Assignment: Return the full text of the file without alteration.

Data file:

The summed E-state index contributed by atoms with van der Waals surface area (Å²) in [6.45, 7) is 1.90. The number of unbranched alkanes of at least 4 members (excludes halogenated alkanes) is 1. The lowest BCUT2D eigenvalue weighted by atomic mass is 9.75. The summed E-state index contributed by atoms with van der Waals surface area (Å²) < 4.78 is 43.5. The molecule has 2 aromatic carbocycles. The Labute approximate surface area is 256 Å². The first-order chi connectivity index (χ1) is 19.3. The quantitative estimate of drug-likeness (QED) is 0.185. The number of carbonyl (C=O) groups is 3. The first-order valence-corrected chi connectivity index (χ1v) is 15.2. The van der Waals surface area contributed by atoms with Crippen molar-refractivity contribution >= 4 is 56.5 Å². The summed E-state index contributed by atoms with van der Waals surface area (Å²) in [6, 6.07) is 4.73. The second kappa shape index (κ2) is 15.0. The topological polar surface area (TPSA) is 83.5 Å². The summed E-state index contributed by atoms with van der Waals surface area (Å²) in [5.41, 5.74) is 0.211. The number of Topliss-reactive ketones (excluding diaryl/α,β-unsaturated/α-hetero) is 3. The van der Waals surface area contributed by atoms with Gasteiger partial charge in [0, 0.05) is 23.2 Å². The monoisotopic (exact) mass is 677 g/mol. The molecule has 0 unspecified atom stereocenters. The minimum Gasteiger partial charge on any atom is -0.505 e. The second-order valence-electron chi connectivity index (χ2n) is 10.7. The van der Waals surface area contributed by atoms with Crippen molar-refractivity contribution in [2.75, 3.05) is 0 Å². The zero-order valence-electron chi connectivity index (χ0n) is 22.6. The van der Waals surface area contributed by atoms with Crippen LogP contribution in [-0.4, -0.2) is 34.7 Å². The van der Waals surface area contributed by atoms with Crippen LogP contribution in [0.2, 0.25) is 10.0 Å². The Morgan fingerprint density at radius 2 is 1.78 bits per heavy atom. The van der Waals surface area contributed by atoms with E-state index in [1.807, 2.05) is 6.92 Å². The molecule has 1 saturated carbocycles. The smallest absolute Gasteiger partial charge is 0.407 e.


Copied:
The summed E-state index contributed by atoms with van der Waals surface area (Å²) in [6.45, 7) is 1.90. The number of unbranched alkanes of at least 4 members (excludes halogenated alkanes) is 1. The lowest BCUT2D eigenvalue weighted by atomic mass is 9.75. The summed E-state index contributed by atoms with van der Waals surface area (Å²) < 4.78 is 43.5. The molecule has 2 aromatic carbocycles. The Labute approximate surface area is 256 Å². The first-order chi connectivity index (χ1) is 19.3. The quantitative estimate of drug-likeness (QED) is 0.185. The number of carbonyl (C=O) groups is 3. The first-order valence-corrected chi connectivity index (χ1v) is 15.2. The van der Waals surface area contributed by atoms with Crippen molar-refractivity contribution >= 4 is 56.5 Å². The summed E-state index contributed by atoms with van der Waals surface area (Å²) in [6, 6.07) is 4.73. The second kappa shape index (κ2) is 15.0. The topological polar surface area (TPSA) is 83.5 Å². The summed E-state index contributed by atoms with van der Waals surface area (Å²) in [5.41, 5.74) is 0.211. The number of Topliss-reactive ketones (excluding diaryl/α,β-unsaturated/α-hetero) is 3. The van der Waals surface area contributed by atoms with Gasteiger partial charge in [0, 0.05) is 23.2 Å². The monoisotopic (exact) mass is 677 g/mol. The molecule has 0 unspecified atom stereocenters. The minimum Gasteiger partial charge on any atom is -0.505 e. The second-order valence-electron chi connectivity index (χ2n) is 10.7. The van der Waals surface area contributed by atoms with Crippen molar-refractivity contribution in [2.75, 3.05) is 0 Å². The zero-order valence-electron chi connectivity index (χ0n) is 22.6. The van der Waals surface area contributed by atoms with Crippen LogP contribution in [-0.4, -0.2) is 34.7 Å². The van der Waals surface area contributed by atoms with Crippen LogP contribution in [0.2, 0.25) is 10.0 Å². The Morgan fingerprint density at radius 2 is 1.78 bits per heavy atom. The van der Waals surface area contributed by atoms with E-state index in [1.807, 2.05) is 6.92 Å². The molecule has 1 saturated carbocycles. The smallest absolute Gasteiger partial charge is 0.407 e.